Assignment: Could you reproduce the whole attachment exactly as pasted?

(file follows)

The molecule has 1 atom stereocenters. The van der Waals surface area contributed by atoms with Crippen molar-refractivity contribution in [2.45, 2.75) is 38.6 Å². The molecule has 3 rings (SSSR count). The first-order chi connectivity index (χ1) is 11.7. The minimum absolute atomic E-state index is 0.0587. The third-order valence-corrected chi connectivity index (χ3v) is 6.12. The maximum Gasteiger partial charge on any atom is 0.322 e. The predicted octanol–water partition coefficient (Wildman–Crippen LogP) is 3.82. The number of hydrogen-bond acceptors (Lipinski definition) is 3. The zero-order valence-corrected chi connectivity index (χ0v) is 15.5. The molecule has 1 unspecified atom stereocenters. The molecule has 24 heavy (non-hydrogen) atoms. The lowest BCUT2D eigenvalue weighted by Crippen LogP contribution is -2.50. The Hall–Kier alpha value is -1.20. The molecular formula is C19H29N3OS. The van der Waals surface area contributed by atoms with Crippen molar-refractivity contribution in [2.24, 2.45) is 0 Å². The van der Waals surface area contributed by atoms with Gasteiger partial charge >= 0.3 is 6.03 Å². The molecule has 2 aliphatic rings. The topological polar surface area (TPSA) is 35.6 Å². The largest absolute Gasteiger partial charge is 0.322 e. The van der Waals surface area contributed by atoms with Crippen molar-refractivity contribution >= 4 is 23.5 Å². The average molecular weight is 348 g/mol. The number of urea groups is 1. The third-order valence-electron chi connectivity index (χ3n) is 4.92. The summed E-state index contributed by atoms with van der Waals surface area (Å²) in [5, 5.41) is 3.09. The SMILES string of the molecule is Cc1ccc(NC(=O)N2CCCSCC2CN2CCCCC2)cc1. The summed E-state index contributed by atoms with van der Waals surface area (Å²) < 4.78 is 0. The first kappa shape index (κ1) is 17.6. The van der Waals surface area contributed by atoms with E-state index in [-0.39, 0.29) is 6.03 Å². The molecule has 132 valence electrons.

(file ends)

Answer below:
The molecule has 1 atom stereocenters. The van der Waals surface area contributed by atoms with Crippen molar-refractivity contribution in [2.45, 2.75) is 38.6 Å². The molecule has 3 rings (SSSR count). The first-order chi connectivity index (χ1) is 11.7. The minimum absolute atomic E-state index is 0.0587. The third-order valence-corrected chi connectivity index (χ3v) is 6.12. The maximum Gasteiger partial charge on any atom is 0.322 e. The predicted octanol–water partition coefficient (Wildman–Crippen LogP) is 3.82. The number of hydrogen-bond acceptors (Lipinski definition) is 3. The zero-order valence-corrected chi connectivity index (χ0v) is 15.5. The molecule has 1 unspecified atom stereocenters. The molecule has 24 heavy (non-hydrogen) atoms. The lowest BCUT2D eigenvalue weighted by Crippen LogP contribution is -2.50. The Hall–Kier alpha value is -1.20. The molecular formula is C19H29N3OS. The van der Waals surface area contributed by atoms with Crippen molar-refractivity contribution in [2.24, 2.45) is 0 Å². The van der Waals surface area contributed by atoms with Gasteiger partial charge >= 0.3 is 6.03 Å². The molecule has 2 aliphatic rings. The topological polar surface area (TPSA) is 35.6 Å². The largest absolute Gasteiger partial charge is 0.322 e. The van der Waals surface area contributed by atoms with Crippen molar-refractivity contribution >= 4 is 23.5 Å². The average molecular weight is 348 g/mol. The number of urea groups is 1. The third-order valence-electron chi connectivity index (χ3n) is 4.92. The summed E-state index contributed by atoms with van der Waals surface area (Å²) in [5, 5.41) is 3.09. The SMILES string of the molecule is Cc1ccc(NC(=O)N2CCCSCC2CN2CCCCC2)cc1. The summed E-state index contributed by atoms with van der Waals surface area (Å²) < 4.78 is 0. The first kappa shape index (κ1) is 17.6. The van der Waals surface area contributed by atoms with E-state index in [-0.39, 0.29) is 6.03 Å². The molecule has 132 valence electrons.